What about what we choose to put in our minds? We are able to make choices of what we do, who our friends are and what we read or watch for the most part. We can also choose to experience positive activities that will have a major effect on us. Our attitudes are shaped by what our mind consume. This, in turn, can change us.
I believe our spirituality is the essence of who we are. It is our inner path. Our spirituality is the most important part of our character. Religious beliefs can be an important part of our spirituality but it should not be misconstrued as the only part of it. Many people wear their religion on their sleeve like a badge, yet when it comes to who they really are, it may not be quite as visible. Our histories can cause us to put up walls blocking the world from seeing our true selves. When I hear someone referred to as an old soul, I think of someone that has moved beyond those barricades and is unafraid of revealing their inner self. It’s a gift to be able to live without fear and to look beyond the facade of others and see the true person that might be hidden behind layers of hurt, anger and betrayal.
Feeding the Mind
We are surrounded daily by negative mind food. Especially in this political year, the news is bursting with negativity. It’s important to at least balance the negative content we absorb with positive thoughts and behavior. We can’t find positive solutions when we focus on the negative. Unfortunately, our society loves to complain about all the problems that surround us but seldom take action to find solutions. If we’d focus on the solutions, we might actually be able to make some progress.
I see too often that people say they don’t like negative people, and then they surround themselves with them. Some people like to wallow in negativity. It feels good to vent frustrations but we all have to be willing to take the next step towards resolving our issues.
Our survival relies heavily on the strength of our body, mind and spirit. We tend to overlook the latter and that have serious implications on our overall health. Focusing on diet and exercise is only the beginning. We also have to feed and exercise our minds. Having a victim mindset is unhealthy. We must strive daily to look for the good and conquer our problems. With a positive outlook– reconnecting with our spirituality– we can overcome any obstacles and live healthy, meaningful lives.
Back to School
The 2012-13 school year is well underway and as usual, there’s always something new to make things interesting. I have a new boss– my seventh since I’ve been at the school and I’m starting my fourteenth year– which is pretty hard to believe. Three of the teachers I work with the most are retiring at the end of the school year, making this year bitter-sweet in many ways.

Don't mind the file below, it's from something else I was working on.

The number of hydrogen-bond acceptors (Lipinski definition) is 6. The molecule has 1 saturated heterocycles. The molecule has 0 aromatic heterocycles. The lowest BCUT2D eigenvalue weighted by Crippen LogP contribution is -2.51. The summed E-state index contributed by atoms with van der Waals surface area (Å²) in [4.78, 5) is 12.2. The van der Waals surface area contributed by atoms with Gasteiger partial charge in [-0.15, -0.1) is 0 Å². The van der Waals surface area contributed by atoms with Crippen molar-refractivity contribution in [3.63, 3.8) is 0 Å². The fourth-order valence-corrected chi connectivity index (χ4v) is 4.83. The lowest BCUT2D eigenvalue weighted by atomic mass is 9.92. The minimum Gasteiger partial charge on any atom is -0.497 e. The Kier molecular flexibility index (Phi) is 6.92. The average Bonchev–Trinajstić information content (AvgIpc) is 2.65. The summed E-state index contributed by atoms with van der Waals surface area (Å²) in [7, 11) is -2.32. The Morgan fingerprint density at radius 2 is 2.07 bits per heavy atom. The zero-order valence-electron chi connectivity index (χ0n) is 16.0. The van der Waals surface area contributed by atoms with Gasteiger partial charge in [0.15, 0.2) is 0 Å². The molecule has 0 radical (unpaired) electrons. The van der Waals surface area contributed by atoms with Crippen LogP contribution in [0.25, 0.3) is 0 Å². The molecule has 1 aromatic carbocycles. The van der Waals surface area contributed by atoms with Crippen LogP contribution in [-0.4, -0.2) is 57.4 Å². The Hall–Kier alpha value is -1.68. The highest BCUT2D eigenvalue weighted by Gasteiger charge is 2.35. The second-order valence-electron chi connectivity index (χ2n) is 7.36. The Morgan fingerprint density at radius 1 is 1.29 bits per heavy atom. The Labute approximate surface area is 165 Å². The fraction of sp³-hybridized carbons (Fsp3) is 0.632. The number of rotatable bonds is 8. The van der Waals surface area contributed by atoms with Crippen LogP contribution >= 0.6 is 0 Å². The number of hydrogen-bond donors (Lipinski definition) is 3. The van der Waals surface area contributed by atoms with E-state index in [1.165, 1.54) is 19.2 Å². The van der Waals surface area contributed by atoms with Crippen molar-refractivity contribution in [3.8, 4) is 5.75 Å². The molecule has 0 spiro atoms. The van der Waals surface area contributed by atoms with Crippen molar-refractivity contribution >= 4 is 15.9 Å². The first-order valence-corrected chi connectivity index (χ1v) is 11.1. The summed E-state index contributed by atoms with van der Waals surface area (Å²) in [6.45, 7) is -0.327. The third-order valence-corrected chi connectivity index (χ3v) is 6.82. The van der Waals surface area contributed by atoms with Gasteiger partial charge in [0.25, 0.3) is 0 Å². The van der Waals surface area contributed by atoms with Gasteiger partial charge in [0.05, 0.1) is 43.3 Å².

Over the summer I started painting the auditorium. It was looking pretty drab and I’ve been wanting to paint the proscenium walls since I started working there. The original fifteen-plus year old paint was really looking dingy and outdated, plus it reflected a lot of the stage light. The new grey actually ties all the colors together and has a more modern feel.
Our fall play has been pushed out of its normal time slot in October, to the weekend before Thanksgiving– by an outside organization in a disappointing and unprecedented move by the school and district. Reportedly, the group is going to ‘make a donation’ and this was the reasoning behind allowing this to happen. I think it is a
dangerous move to start giving priority to non-school-related events over student activities in order to make a buck. Especially when all of August and September were wide open. Once again, the arts get pushed aside.
Back to Class
I’ve decided to take more classes online to further my education. It has been a year since I finished my Masters and I’ve found I really miss class. Currently, I’m taking two classes, with a third starting next week. We’ll see if I can keep up with all the work. The structure is slightly different from my past studies but so far all is going well.
I’m taking the classes for FREE through Coursera.org. It’s a great opportunity to take a wide variety of courses from major institution around the world.
Imagine taking a course with over 26,000 students from around the world! That’s the enrollment in my Introduction to Sustainability class offered by the University of Illinois through Coursera. One of the drawbacks of this type of learning opportunity is that its hard to get to know any of your classmates. One of the pros is that you get unique perspectives from students of all ages from all over the world.
I’m also taking a course in Securing Digital Democracy offered by the University of Michigan, and Monday I start Networked Life offered by the University of Pennsylvania.
Many, but not all, result in a certificate of completion form the institution offering the class. Grading can be different from course to course and most classes provide all the study materials needed with optional texts that can be purchased from major online retailers. Many different courses are offered year round, though they do have specific timetables for starting and completion. They also can range from a few weeks to a full semester in length.
If you are looking to expand your knowledge or perhaps a career change, you might want to check it out.